One of the Tunnel Entrances
For months before war was declared, production was slowly been changing so that it could be ready to meet the needs of our armed forces. It was a bit of a balancing act as the needs of peace time had to continue. By September 1939 the major infrastructure was in place, and Longbridge was now ready. The first task was the need to camouflage the factory and although everything had been planned in advance, this mammoth undertaking was achieved in just three day. So from the air the factory roofs of 120 acres disappeared into the countryside. The Lickey Hills is very close to the factory and people at the time would go and look at the panoramic view of the factory, were amazed to see how it blended with the countryside even down to having a road going across the site.
Aerial Picture taken by the Germans
As you can see from the aerial picture East Work and the Flight Shed have blended well with the countryside around. The Air Field is not so good, but note that the runways are like the spokes of a wheel, this was a brilliant idea as aircraft could take off what ever direction the wind was blowing.
It was now necessary to re-plan the tooling and production areas for the change over to munitions etc. Employment gradually rose, as contracts from the government came in and production increased so that Longbridge was employing over 32,000 workers. Even though the factory was well camouflaged, the Air Ministry was sure that an air raid was on the cards, as the Luftwaffe planes only had to follow the railway line. In fact only one daylight attack took place on North Works by the railway when a few employee was killed. To protect the site from attack some workers in overtime would be assigned to the Air Raid Precautions (ARP) and later with the Home Guard.
Because of the requirement of the Air Ministry, every new contract given often meant that new machinery had to be brought in, tooled up and the labour retrained. this was a ongoing event, which at times must have been soul destroying.
So what did the Longbridge plant turn out.
One of the necessities of war was the service helmets produced by the Austin presses to the tune of 500,000. The Jerrican which enabled the safe storage of fuel, and with its ease of pouring should have won a design award. Most of the 600,000 supplied to the forces were assembled at a factory in South Wales. The rest were assembled at a factory unit in Kings Norton, with all the pressings supplied from West Works Longbridge.
Over 110,000 bogey suspension units and a large number of driving gear units for Churchill tanks were another ‘sideline’ so to speak. Although most of the Longbridge production was geared to the Army and Airforce, parts were also made for the Royal and Merchant Navy. Mine mechanism plates and depth charge pistols came to a staggering total of 440,000 units. Magazines for the Navel ‘Oerlikon’ gun amounted to over 110,000.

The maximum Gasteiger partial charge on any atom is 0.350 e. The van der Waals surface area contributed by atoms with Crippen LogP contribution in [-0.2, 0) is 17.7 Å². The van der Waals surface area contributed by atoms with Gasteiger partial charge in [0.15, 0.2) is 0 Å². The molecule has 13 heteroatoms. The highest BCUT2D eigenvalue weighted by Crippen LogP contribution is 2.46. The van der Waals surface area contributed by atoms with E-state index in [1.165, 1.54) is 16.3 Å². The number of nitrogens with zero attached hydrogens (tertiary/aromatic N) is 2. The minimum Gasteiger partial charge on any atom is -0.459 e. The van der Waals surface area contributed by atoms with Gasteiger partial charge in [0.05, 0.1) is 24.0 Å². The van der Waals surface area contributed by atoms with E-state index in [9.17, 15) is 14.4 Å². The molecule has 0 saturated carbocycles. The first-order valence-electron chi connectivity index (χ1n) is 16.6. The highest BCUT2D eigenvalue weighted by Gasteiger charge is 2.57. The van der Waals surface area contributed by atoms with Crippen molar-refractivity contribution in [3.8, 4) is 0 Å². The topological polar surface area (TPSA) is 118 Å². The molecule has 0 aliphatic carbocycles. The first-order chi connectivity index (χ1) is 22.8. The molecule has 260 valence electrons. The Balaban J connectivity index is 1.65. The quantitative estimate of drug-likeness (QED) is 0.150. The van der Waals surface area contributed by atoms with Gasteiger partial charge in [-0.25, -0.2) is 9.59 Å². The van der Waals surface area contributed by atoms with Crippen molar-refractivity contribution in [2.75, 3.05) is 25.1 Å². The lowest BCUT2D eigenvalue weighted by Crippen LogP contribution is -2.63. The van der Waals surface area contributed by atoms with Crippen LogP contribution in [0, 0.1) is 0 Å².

The Civil and Nation Fire Service were equipped with over 5,000 Austin 2 ton lorries of various body styles. Industrial engines of which about 20,000 were produced, with nearly half coupled up to drive a fire pump.
K2 Ambulances Finishing Line
Austin 10hp Tilly taking part in the London victory parade in 1946
Exhaust Ring Production
Longbridge produced over 122,000 exhaust rings for the Bristol aero engines.
Although most of the items produced were fairly large, there were small items made that were vital, such as tails for 2501b., 1,0001b. and 4,0001b. bombs, some 300,000 Vickers and Hispano machine gun magazines were produced for aircraft atmament. One of the small items was the humble bilge pump which was with each airborne Life Boat on every Bomber. This very simple construction of a semi-rotary pump was designed and produced at Longbridge. It was self priming and should it draw up debris into the pump itself, by rotating the cover plate using the metal strip as shown any obstruction could be easily removed.
For the land war, additional to vehicle output' armour.piercing ammunition of 2-pounder, 6-pounder and l0-pounder types were produced to a total of 1,350,000 rounds ; allied to this was the output of 3,350,000 ammunition boxes. Magazines for machine or tommy guns also loomed large in the Austin contribution to the Army's needs' as with the Bren Sten and other magazines, upwards of four millions of these units were turned out'